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Shane Bennett has Canada’s only customized Samsung Galaxy S III

1. It's tough out there for a whole grain. Bread has been under fire for years as the trend of low-carbohydrate, high-protein diets has grown. This week, Maple Leaf Foods Inc. launched a new ad campaign to persuade diet-conscious consumers they don't need to shun the carbs in its Dempster's breads. The ad emphasizes their wholesomeness by showing a farmer plucking bread slices from trees and pulling a wrapped Dempster's loaf from the soil, to sell the message that bread contains vitamins and minerals, just as fruit and vegetables do. It also advertises the bread as helping to "maintain weight." With the movement against bread – including the book Wheat Belly that reached the top of a New York Times bestseller list this month – the marketing team at Dempster's and other bread makers have their work cut out for them. The commercial will run through October.

2. Prince Harry's recent nude hijinks may be an embarrassment for the Royal Family, but for the marketers pushing Las Vegas tourism, that bare behind is a powerful sales tool. The Las Vegas Convention and Visitors Authority took advantage of leaked photos reportedly showing the consequences of a game of strip billiards Harry played there. Last week, the tourism board posted a "Keep Calm and Carry On Harry" sign on its Facebook and Twitter pages, in a bid to capitalize on the attention the story had received. It also put up the poster, based on a famous Second World War-era slogan, at the Las Vegas airport. It extended the joke with a print ad calling shame on those who leaked the pictures. All the Harry-related marketing was linked to the gambling destination's "Know the Code" campaign launched last year, encouraging people – and their risqué behaviour – to stay in Vegas.

3. While Liam Neeson faced down icy wilderness and wolves in the film The Grey, another onscreen star was the Canada Goose jacket. For years, the heavy-duty winter wear has been a mainstay of movie makers on cold-weather shoots. Now, the Canadian brand is a sponsor of the Toronto International Film Festival that begins next week, in a bid to emphasize its connection to Hollywood. The company will sponsor the Best Canadian Feature Film Award, and will run a trailer directed by the winner of last year's award before every movie. Through the marketing spend, Canada Goose aims to advertise its unofficial relationship with the film industry; and to further its larger strategy of marketing the brand around a concept of authenticity. Canada Goose is also holding an online contest starting next week, in which entrants can write an adventure script for a 90-second video. The winning story will be shot at Pemberton Glacier, the location of the Journey North trailer.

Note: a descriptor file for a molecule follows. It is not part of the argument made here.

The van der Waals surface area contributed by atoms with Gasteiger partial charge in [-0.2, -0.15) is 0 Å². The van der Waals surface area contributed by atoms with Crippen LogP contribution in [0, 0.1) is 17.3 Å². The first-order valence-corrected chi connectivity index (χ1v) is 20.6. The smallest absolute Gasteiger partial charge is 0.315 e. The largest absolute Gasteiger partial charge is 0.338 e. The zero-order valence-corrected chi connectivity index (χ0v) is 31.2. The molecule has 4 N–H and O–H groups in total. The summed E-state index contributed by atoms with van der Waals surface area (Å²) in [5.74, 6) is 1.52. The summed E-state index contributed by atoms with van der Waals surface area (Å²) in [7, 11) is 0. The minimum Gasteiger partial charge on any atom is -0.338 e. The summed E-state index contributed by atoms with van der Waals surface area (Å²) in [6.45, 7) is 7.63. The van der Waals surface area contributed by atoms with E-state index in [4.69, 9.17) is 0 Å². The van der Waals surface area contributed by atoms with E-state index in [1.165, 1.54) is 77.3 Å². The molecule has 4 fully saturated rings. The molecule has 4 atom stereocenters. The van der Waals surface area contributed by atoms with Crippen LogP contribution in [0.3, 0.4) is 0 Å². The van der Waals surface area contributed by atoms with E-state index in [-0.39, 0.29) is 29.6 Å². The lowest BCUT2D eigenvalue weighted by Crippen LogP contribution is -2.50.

4. A man whose less than skillful doodle of a dragon spawned a small marketing hit for Samsung Canada has finally been rewarded. In May, Shane Bennett sent a request via Facebook to the company for a free Galaxy S III smartphone, before its release in Canada. To sweeten the deal, he included in his message "a picture of a dragon I just drew for you." While Samsung declined the request, its social media manager at agency Cheil Canada responded in kind, with a drawing of a kangaroo on a unicycle. Mr. Bennett posted the comical exchange on online forum Reddit, drawing attention on online social media and in the press. On Monday, Mr. Bennett received the "only customized S III in Canada," with his dragon printed on the phone's exterior. Samsung's gratitude comes at a time when it is grappling with the fallout of losing its U.S. patent battle with Apple Inc., when a bit of good news is welcome.

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